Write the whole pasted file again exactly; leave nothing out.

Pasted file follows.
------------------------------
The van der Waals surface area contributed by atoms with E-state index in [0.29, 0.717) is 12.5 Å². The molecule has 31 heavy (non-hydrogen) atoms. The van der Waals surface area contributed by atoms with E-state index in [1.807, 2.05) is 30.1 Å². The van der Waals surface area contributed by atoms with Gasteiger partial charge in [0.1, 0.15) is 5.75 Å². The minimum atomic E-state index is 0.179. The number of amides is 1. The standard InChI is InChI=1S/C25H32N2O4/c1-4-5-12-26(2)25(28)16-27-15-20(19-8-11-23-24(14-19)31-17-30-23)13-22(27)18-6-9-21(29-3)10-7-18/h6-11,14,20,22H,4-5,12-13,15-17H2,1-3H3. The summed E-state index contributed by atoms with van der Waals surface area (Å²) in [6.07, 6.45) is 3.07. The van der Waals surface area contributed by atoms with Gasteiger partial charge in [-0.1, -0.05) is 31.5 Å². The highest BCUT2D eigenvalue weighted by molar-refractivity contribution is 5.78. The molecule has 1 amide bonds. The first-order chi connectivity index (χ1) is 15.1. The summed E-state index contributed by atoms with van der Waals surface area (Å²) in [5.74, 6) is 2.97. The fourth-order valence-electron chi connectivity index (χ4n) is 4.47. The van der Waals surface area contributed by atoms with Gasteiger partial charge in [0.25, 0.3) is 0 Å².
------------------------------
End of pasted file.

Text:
The van der Waals surface area contributed by atoms with E-state index in [0.29, 0.717) is 12.5 Å². The molecule has 31 heavy (non-hydrogen) atoms. The van der Waals surface area contributed by atoms with E-state index in [1.807, 2.05) is 30.1 Å². The van der Waals surface area contributed by atoms with Gasteiger partial charge in [0.1, 0.15) is 5.75 Å². The minimum atomic E-state index is 0.179. The number of amides is 1. The standard InChI is InChI=1S/C25H32N2O4/c1-4-5-12-26(2)25(28)16-27-15-20(19-8-11-23-24(14-19)31-17-30-23)13-22(27)18-6-9-21(29-3)10-7-18/h6-11,14,20,22H,4-5,12-13,15-17H2,1-3H3. The summed E-state index contributed by atoms with van der Waals surface area (Å²) in [6.07, 6.45) is 3.07. The van der Waals surface area contributed by atoms with Gasteiger partial charge in [-0.1, -0.05) is 31.5 Å². The highest BCUT2D eigenvalue weighted by molar-refractivity contribution is 5.78. The molecule has 1 amide bonds. The first-order chi connectivity index (χ1) is 15.1. The summed E-state index contributed by atoms with van der Waals surface area (Å²) in [5.74, 6) is 2.97. The fourth-order valence-electron chi connectivity index (χ4n) is 4.47. The van der Waals surface area contributed by atoms with Gasteiger partial charge in [0.25, 0.3) is 0 Å².